I thought I had some concept of the healthcare crisis.  Having written about this annual event, in a diary titled This may break your heart - and it should, I thought I was prepared for my volunteering.

I was not.  Today I spent from 7 AM to 5:30 PM - with only about 3 minutes off - working in dental triage with outstanding dentists trying to process as manhy patients as possible.  My heart was broken time and again, and my spirits were lifted by the dedication of all who volunteered.

And I was angered and ashamed at what I saw, which is the only reason I am attempting to explain in this diary.

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Happy Birthday, Delegate Joe Bouchard!

by: Eileen

Fri Jul 17, 2009 at 07:56:38 AM EDT

Help wish Joe Bouchard a Happy Birthday! Today, the 17th of July, send Joe $17! Or if you're feeling particularly generous, send him $1 for every year, IOW $55.

And congrats, Joe, on the great job at last night's candidate forum.  From the campaign media release:

Virginia Beach, VA - Delegate Joe Bouchard (D-Virginia Beach) debated his opponent, Chris Stolle, Thursday evening for the first of five joint appearances of the 2009 campaign. In early June, Delegate Bouchard wrote a letter inviting his opponent to a series of joint appearances that would engage Virginia Beach residents on the critical issues facing our community.

"Since beginning my service in the House of Delegates two years ago, I have listened to the concerns of my constituents who are struggling to make ends meet in this challenging economic climate," Bouchard said. "I am looking forward to engaging the voters in a serious discussion on how we get our economy back on track and solve our transportation issues."

The first forum was sponsored by the Third Precinct Citizens' Advisory Committee and held at the Bayside High School Cafeteria. Virginia Beach residents were encouraged to ask questions of the two candidates for the 83rd District seat in the House of Delegates.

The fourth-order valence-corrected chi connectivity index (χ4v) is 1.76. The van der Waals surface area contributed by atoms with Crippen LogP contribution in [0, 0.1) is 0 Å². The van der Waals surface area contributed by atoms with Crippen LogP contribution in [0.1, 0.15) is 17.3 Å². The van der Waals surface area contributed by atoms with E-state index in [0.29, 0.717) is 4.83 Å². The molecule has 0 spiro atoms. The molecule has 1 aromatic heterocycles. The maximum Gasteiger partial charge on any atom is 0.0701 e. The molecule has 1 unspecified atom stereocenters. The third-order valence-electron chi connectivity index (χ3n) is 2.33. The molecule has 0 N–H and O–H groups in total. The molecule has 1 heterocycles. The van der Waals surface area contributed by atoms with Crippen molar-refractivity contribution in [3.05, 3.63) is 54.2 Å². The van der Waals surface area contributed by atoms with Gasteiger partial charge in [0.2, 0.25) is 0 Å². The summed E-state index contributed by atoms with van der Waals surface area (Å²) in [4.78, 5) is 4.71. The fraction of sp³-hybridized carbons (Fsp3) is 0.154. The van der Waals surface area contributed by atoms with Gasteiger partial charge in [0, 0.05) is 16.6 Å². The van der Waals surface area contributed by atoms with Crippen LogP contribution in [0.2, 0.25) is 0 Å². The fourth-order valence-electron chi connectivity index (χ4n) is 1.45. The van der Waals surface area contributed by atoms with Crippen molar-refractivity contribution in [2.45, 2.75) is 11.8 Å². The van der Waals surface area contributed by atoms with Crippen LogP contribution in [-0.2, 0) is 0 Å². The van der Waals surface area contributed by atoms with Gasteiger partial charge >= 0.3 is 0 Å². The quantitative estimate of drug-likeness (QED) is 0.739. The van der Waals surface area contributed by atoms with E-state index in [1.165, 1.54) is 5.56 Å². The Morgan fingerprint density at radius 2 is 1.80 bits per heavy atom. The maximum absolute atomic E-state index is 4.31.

"Delegate Bouchard is known by his constituents and his colleagues as a fiscal watchdog who has worked with members of both parties in Richmond to balance the budget, spend our tax dollars wisely, and keep taxes low," said district resident and Virginia Beach school teacher Dominic Melito. "Tonight, the voters had their first chance to stack up Joe's common sense solutions to solve our problems and his broad experience in dealing with the issues facing our city. I know Joe's support in this campaign will continue to grow as he explains his ideas to fix transportation and create good jobs right here in Virginia Beach."

Delegate Bouchard served in the U.S. Navy for 27 years, including his time as Commanding Officer of Naval Station Norfolk, the world's largest naval base. He was elected to the Virginia House of Delegates in 2007 and serves on the Finance Committee, Science and Technology Committee, the Agriculture, Chesapeake and Natural Resources Committee, and the Joint Committee on Comprehensive Services for At-Risk Youth and Families. Delegate Bouchard lives in Cypress Point with his wife Rita and their daughter Ellen.

(Pictured above is Delegate Joe Bouchard with Sierra Club chairman Fred Adams. As part of Share Shore Drive Day July 11, 2009, Joe rode in the 20-mile ride on Shore Drive, about half of which was in his 83rd District. About 200 riders participated!)

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Palin Quitting as Alaska's Gov.

by: minniebee

Fri Jul 03, 2009 at 17:11:01 PM EDT

Sarah Palin quitting as Alaska's Governor?  What gives?  A cover-up, book deal, and/or TV show?  She would like us to believe that it's "for the good of Alaska," but everything she's done so far is for the good of Sarah Palin.